Looking for ways to help drug addicts?
One of the most difficult things to watch is a friend or loved one who is struggling with drug addiction. For many people, the desire to help is great but they aren’t quite sure how. In some instances, friends or family members may enable the addict and hope he or she comes to their senses. But the reality is drug addiction doesn’t clear up on its own. It must be recognized and treated in order to save an addict from its potentially lethal consequences. Anyone addicted to drugs is not thinking clearly or rationally, and as they continue to abuse the substance, will be unable to make sensible choices. This is why it is crucial for friends and/or loved ones to step in and offer assistance. If you have wondered how to help someone with drug addiction, let’s take a closer look at these 7 tips:
1. Recognize a Problem Exists – A common concern among friends and family members is wanting to say something but feeling unsure a problem is actually happening, or simply not wanting to “overreact.” Anytime you see someone you care about having a decline in his or her healthy, relationships, finances, and ability to keep up with responsibilities, stepping in and reaching out does not mean you are overreacting. Research the signs and symptoms of substance abuse and addiction, and observe the individual to see if his or her behavior lines up with addiction signs. Once you have concluded an abuse or addiction issue is at hand, move on to the following steps.
2. Consider Your Initial Approach – How you initially approach someone who is addicted to drugs can have considerable influence on how your words are perceived. It is important to be understanding, convincing and non-confrontational. Never has an accusatory tone, which could cause the individual to shut down and retreat. Your goal in this initial conversation is to express your concern about the person and situation, and offer to get him or her the help that is needed.
3. Use Facts, not Emotions – When highlighting the case that someone is struggling, one of the best ways to help drug addicts is by relying on facts. Point out particular situations where you can emphasize factual evidence – here are some examples, “You were slurring your words when you came home on (insert date,” “We saw you stealing money,” “I found pills while doing your laundry.” These are just illustrations of specific events, but as you see they are evidence based and not opinion based. Remember to be as specific as possible about the addict’s behavior.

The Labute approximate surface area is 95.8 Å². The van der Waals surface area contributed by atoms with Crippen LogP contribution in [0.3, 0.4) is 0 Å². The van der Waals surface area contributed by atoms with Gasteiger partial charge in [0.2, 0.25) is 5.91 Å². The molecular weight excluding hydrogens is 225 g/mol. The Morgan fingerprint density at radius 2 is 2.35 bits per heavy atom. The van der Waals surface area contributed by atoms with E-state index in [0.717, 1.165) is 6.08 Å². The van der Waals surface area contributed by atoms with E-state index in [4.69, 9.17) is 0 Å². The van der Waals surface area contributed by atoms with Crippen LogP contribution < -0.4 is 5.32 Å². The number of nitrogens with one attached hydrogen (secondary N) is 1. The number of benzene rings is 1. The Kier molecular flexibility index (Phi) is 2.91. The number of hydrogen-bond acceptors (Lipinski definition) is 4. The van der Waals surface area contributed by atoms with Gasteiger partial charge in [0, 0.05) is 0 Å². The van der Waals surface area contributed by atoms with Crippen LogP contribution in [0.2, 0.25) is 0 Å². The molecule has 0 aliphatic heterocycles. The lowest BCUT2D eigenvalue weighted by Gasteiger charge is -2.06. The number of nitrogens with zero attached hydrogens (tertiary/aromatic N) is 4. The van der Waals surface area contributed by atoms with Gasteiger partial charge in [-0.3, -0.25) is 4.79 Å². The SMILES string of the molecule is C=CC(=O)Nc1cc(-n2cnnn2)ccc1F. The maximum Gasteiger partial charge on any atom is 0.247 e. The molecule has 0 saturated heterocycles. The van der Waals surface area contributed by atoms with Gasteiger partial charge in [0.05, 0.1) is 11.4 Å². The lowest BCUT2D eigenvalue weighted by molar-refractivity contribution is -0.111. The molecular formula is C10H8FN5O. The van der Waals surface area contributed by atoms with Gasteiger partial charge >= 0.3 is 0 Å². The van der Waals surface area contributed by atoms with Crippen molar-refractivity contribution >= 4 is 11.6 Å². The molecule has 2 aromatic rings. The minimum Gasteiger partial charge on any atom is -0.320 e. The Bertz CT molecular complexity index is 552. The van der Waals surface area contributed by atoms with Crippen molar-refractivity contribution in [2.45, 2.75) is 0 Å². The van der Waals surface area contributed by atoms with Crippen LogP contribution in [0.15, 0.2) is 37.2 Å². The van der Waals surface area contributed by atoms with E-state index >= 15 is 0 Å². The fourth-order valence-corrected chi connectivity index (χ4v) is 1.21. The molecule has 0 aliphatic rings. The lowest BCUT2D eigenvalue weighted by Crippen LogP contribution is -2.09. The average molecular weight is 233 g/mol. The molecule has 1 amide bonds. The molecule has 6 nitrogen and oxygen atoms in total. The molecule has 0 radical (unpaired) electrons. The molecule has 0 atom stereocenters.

4. Follow Some Discussion Guidelines – Another example of how to help someone with drug addiction is to follow additional dialogue guidelines. These can include: having the conversation while the addict is not under the influence of drugs; plan the conversation when there is ample time to speak; use open-ended questions in order to get a dialogue going; express your love and concern; understand this initial conversation may not spark a radical change at first (this may be the first instance the addict has seriously given thought to his or her addiction issue).
5. Research Treatment Options in Advance – It is never too early to educate yourself on detox and drug treatment programs available for your friend or loved one. Remember, every drug treatment facility offers its own unique amenities, programs, atmosphere, costs, etc. and having this information on hand could prove useful when the time comes.
6. Consider an Intervention – It is believed that groups have more impact when it comes to effectively communicating and influencing one’s need to seek treatment. Interventions should be carefully planned and require specific elements to be successful. A drug treatment center can provide the names of professional interventionists for you to work with.
7. Be Prepared for an Emergency – Another important way to help drug addicts is to know the signs and symptoms of a drug emergency. If someone has lost consciousness, is having seizures, shallow breathing, slow heartbeat, has stopped breathing, or seems to be having withdrawal symptoms such as delirium tremens (DTs), call 911 immediately.
Ready to Get Help?
Let our team of Addiction Counselors help find the Right Rehab for You!